Power System Modeling of 20percent Wind-Generated Electricity by 2030 Page: 3 of 11
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Power System Modeling of 20% Wind-
Generated Electricity by 2030
Maureen Hand', Nate Blair, Mark Bolinger2, Ryan Wiser,
Richard O'Connell3, Tracy Hern4, Bart Miller
Abstract-The Wind Energy Deployment System model was
used to estimate the costs and benefits associated with producing
20% of the nation's electricity from wind technology by 2030.
This generation capacity expansion model selects from electricity
generation technologies that include pulverized coal plants,
combined cycle natural gas plants, combustion turbine natural
gas plants, nuclear plants, and wind technology to meet projected
demand in future years. Technology cost and performance
projections, as well as transmission operation and expansion
costs, are assumed. This study demonstrates that producing 20%
of the nation's projected electricity demand in 2030 from wind
technology is technically feasible, not cost-prohibitive, and
provides benefits in the forms of carbon emission reductions,
natural gas price reductions, and water savings.
Index Terms-power system modeling, wind energy
Generating electricity from wind technology has several
advantages over conventional generation technologies. It helps
avoid emissions of heavy metals and chemical precursors to
acid rain, and of greenhouse gases that contribute to global
climate change. It reduces the risk of fossil-fuel price
fluctuations, and avoids electricity-sector water consumption.
At the same time, wind resources are often in remote areas that
require transmission investment, and the variability of wind
electricity must be managed by electricity grids. Though wind
reduces fossil-fuel usage, the investment cost of wind projects
sometimes exceeds that of conventional fossil plants. This
paper analyzes the technical feasibility, impacts, costs, and
benefits of supplying 20% of the nation's electricity supply
from wind technology by 2030. Though it does not explore the
potential policy incentives that would be needed to achieve
high levels of wind penetration in the U.S., it does intend to
inform such discussions with credible analysis of the
potentiaql costs and benefits of such policies.
1 M. Hand and N. Blair are with the National Renewable Energy
Laboratory, Golden, CO, USA (e-mail: Maureen firstname.lastname@example.org;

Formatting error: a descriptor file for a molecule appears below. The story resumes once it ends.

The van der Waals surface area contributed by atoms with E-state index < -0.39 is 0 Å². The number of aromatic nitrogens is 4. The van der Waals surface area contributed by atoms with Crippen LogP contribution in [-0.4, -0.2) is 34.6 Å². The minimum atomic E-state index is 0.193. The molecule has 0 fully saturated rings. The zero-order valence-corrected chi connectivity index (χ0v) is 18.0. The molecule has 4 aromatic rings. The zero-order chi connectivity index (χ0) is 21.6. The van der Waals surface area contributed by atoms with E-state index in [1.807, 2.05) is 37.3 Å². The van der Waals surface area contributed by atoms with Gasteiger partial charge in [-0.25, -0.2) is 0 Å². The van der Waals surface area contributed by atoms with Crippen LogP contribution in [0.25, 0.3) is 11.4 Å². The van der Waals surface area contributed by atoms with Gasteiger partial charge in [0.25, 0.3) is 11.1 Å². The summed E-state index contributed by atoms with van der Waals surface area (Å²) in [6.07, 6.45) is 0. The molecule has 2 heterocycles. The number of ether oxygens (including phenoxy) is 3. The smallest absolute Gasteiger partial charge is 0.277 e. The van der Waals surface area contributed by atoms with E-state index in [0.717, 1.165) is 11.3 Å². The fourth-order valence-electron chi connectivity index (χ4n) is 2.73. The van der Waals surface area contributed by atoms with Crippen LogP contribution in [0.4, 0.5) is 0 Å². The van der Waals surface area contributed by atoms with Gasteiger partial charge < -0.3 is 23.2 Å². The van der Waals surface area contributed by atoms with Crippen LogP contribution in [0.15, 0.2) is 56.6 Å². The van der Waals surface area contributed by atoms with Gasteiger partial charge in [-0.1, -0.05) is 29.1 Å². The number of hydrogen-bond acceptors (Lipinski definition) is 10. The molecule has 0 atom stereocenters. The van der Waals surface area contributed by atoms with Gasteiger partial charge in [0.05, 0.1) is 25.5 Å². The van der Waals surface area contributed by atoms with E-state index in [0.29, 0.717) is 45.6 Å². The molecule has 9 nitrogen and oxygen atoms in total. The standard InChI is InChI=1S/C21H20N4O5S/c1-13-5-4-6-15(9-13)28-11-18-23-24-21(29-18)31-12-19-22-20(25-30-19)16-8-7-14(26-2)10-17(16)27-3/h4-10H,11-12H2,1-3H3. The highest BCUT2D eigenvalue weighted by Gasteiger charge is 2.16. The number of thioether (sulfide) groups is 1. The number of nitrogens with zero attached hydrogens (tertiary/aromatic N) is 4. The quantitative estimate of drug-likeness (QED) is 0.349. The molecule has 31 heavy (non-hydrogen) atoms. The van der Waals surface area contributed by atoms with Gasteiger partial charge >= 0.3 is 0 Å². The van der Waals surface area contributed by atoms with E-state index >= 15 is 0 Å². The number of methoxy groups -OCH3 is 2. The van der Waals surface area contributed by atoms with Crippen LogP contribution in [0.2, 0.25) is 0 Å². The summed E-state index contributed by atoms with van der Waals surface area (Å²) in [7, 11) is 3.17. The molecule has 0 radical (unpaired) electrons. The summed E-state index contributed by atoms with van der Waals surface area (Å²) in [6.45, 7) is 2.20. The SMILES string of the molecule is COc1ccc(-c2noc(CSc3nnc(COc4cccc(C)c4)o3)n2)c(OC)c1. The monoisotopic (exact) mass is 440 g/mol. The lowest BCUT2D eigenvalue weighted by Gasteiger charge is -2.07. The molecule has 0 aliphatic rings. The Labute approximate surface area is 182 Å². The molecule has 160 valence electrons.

2 M. Bolinger and R. Wiser are with the Lawrence Berkeley National
Laboratory, Berkeley, CA, USA (e-mail: MABolinger@lbl.gov;
R. O'Connell is with Black & Veatch, San Francisco, CA, USA (e-mail:
4 T. Hem and B. Miller are with the Western Resources Advocates,
Boulder, CO, USA (e-mail: Tracy@westernresources.org;
This work was supported in part by the U.S. Department of Energy under
contract DE-AC36-99-GO10337 and contract DE-AC02-05CH11231.
140 ci.m eis
Fig. I. Supply curve for wind energy: energy costs including connection to 10%
of existing transmission grid capacity within 500 miles of wind resource and
excluding the Production Tax Credit.
The United States possesses ample wind resources,
technically more than 8,000 GW, that could be harnessed to
produce electricity at reasonable cost, if transmission
expenditures are excluded. Considering some elements of the
transmission required to access these resources, a supply curve
that shows the relationship between wind power class and cost
is shown in Fig. 1. It includes the cost of accessing the current
transmission system and shows that more than 600 GW of
potential wind capacity is available for $60 to $100/MWh. The
data used to develop this supply curve is an input to the Wind
Energy Deployment System (WinDS) model.
The WinDS model was developed by the National
Renewable Energy Laboratory (NREL) and simulates
electricity generation capacity expansion . Numerous
assumptions about the future cost and performance of
conventional generation technology, as well as wind
technology, transmission system operation and expansion, and
future fuel prices, were developed by a broad group of wind
industry stakeholders, including Black & Veatch  and using
a variety of sources including the Annual Energy Outlook .
WinDS is a multi-regional, multi-time period, geographic
information system (GIS) and linear programming model of
electricity capacity expansion in the continental U.S.
wholesale market. Generation capacity expansion is selected to
achieve a cost-optimal generation mix over a 20-year planning
horizon for each 2-year period from 2000 to 2050. For this
study, however, all simulations were concluded at 2030.
Quantity Availlit*, GWY
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Bolinger, Mark A; Hand, Maureen; Blair, Nate; Bolinger, Mark; Wiser, Ryan; Hern, Tracy et al. Power System Modeling of 20percent Wind-Generated Electricity by 2030, article, June 9, 2008; Berkeley, California. (digital.library.unt.edu/ark:/67531/metadc900148/m1/3/: accessed December 15, 2017), University of North Texas Libraries, Digital Library, digital.library.unt.edu; crediting UNT Libraries Government Documents Department.